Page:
Seen in retrospect, it’s almost like you can watch Chicago’s young-revolutionary side doing battle with its mature L.A.-rock-star side for control of the band’s direction.
(Side II does not end with a clear victory for either faction. Rather, it ends with Terry Kath’s “Alma Mater,” a song that calls on the band members to hold it together now that they’re stars. A fitting close to a schizophrenic, if highly enjoyable, piece of work. Fans would have to wait for future albums to find out for sure which side won.)
– Kath, speaking of, is almost totally absent from this single. You have to listen closely to hear his guitar chanks on beats 2 and 4, and his voice is not noticeably present in the harmonies.
“Saturday In The Park” marks something of a turning point for Chicago’s self-taught guitarist, singer, songwriter and rock n’ roll force.
Of the band’s 11 singles released prior to “Saturday,” four featured partial or full lead vocals by Kath. Two were Top Ten hits — among the band’s best-known songs at the time — while a third dented the Top 20. (All chart info in this graf and the following is taken from this Wiki page.)
Of the 14 singles released by the band after “Saturday” and before Kath’s death in January 1978, he took full or partial lead on only four. Two of those singles missed the Top 40 entirely. A third, while a major hit, featured a Kath vocal appearance so subdued as to be virtually unrecognizable (“Wishing You Were Here”), and overshadowed in any event by the presence of several Beach Boys on support vocals.
Only “Dialogue,” the immediate follow-up single to “Saturday,” would find major chart success with Kath’s gravelly voice front and center.
It feels too dramatic to suggest that Kath’s downward spiral started here — that the evolution of Chicago starting around this time would lead up to the day when the guitarist would put a gun to his head, even in jest, and pull the trigger.
Still, Kath’s transformation from prominent lead voice to something more approaching a sideman seems to have begun around this time.
That’s not necessarily a bad thing — Cetera had the hot hand vocally, while Lamm, Cetera and James Pankow were shining as songwriters. But for those who enjoyed the early Chicago, it does mark a shift in the sound and dynamics of the group.
– The uplifting vocal chorus of “Listen, children, all is not lost / All is not lost / Oh, no, no” apparently fires up Lamm so much that he breaks into a momentary flourish of bluesy boogie-woogie piano.
(It’s audible at about 2:45 of the above clip … though, really, anyone still reading this has heard the song 15,000 times and knows exactly what I’m talking about.)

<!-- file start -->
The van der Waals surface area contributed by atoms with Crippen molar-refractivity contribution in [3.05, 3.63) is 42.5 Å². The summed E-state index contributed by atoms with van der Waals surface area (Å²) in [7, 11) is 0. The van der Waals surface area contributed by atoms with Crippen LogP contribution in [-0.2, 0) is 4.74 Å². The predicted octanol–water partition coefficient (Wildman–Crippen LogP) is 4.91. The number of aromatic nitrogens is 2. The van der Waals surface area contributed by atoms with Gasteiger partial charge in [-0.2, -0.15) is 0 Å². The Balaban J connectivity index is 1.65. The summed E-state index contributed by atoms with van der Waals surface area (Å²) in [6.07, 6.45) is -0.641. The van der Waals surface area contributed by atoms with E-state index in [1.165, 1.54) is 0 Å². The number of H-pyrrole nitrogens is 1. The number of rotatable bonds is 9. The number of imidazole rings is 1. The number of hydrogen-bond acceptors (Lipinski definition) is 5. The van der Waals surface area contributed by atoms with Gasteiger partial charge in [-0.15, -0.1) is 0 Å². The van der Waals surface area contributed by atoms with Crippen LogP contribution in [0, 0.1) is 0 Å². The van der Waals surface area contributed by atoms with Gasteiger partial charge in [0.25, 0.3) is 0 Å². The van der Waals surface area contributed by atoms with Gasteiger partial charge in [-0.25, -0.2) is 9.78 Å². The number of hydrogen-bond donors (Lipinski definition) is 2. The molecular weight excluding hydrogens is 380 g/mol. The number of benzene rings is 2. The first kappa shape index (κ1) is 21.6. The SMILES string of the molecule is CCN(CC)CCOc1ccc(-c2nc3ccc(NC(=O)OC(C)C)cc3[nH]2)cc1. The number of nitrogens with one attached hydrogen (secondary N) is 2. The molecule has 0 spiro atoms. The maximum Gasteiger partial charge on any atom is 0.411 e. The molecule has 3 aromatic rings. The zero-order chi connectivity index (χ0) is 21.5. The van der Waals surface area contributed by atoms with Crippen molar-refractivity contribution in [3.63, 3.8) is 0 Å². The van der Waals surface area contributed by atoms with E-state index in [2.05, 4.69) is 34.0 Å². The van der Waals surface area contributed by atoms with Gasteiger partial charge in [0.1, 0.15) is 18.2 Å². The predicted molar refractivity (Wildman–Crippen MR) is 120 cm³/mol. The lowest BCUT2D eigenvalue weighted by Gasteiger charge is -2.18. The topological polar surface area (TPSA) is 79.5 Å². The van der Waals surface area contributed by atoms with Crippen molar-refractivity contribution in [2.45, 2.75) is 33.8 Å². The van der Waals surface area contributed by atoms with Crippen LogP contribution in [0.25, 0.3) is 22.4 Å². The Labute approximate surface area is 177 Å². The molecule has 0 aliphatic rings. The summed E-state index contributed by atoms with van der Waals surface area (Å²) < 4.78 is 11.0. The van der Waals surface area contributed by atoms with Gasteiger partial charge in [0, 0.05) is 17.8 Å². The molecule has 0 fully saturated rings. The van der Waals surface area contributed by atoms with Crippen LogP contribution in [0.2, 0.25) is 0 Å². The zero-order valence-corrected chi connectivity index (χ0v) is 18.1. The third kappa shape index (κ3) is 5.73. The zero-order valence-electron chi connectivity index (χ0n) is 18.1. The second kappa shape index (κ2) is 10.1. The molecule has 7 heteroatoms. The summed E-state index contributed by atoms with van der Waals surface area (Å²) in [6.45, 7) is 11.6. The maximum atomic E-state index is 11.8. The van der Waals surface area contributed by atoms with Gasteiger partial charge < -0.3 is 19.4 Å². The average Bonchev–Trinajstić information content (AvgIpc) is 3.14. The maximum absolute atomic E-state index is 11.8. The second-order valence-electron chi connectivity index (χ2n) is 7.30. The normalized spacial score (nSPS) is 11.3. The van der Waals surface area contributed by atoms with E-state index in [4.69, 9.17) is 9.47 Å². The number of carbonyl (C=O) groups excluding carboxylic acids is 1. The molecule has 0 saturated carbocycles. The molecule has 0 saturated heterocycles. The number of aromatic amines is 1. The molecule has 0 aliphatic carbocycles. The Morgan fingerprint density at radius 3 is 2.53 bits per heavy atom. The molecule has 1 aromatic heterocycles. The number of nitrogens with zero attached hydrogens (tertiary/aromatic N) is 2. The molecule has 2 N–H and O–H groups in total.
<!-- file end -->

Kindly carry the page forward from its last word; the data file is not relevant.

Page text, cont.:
I love that because it supports the lyrical theme of doing your own thing. A bronze man still can tell stories his own way; and slow-motion riders can fly the colors of the day; and a brainy, somewhat disaffected young rock star can burst out with a clumsy bit of boogie, even if no one would normally confuse him with Johnnie Johnson.
(It could also be seen as a quick moment of Lamm putting his own stamp on his song. Most of “Saturday In The Park” is a vocal and/or instrumental duet between Lamm and Cetera — check out the latter’s McCartneyish bass link that starts the section about the slow-motion riders. But for one second in an otherwise smooth pop ensemble performance, Lamm pounds a little louder and throws in a little blues flavor. Why not?)
– Check out the way drummer Danny Seraphine turns the beat around in the last 10 seconds or so of the song, under Cetera’s vocal vamping … and how Cetera’s chronically underrated bass playing bounces imperturbably off it before meeting again at the finish. They didn’t just put the music on cruise control to the end.
– And dig the closing piano chord, which rings from sea to shining sea with an engaging sort of solidity. Chicago’s “A Day In The Life,” only with ennui replaced by optimism? Yeah, you could probably make an argument in that direction.
– In my limited 40-year-old suburban-dad knowledge, there are not that many killer hip-hop songs that sample Chicago. Robert Lamm and company just don’t bespeak bad-ass groove to producers, I guess.
But any discussion of “Saturday In The Park” ought to include De La Soul’s audacious “A Roller Skating Jam Named ‘Saturdays’,” which includes a ghostly sample of Lamm and the Chicago horn section alongside several clips from the theme from “Grease.”
I’ve always loved the song — it’s like somebody took a bunch of Seventies signifiers, threw them into a blender and set a funky beat underneath.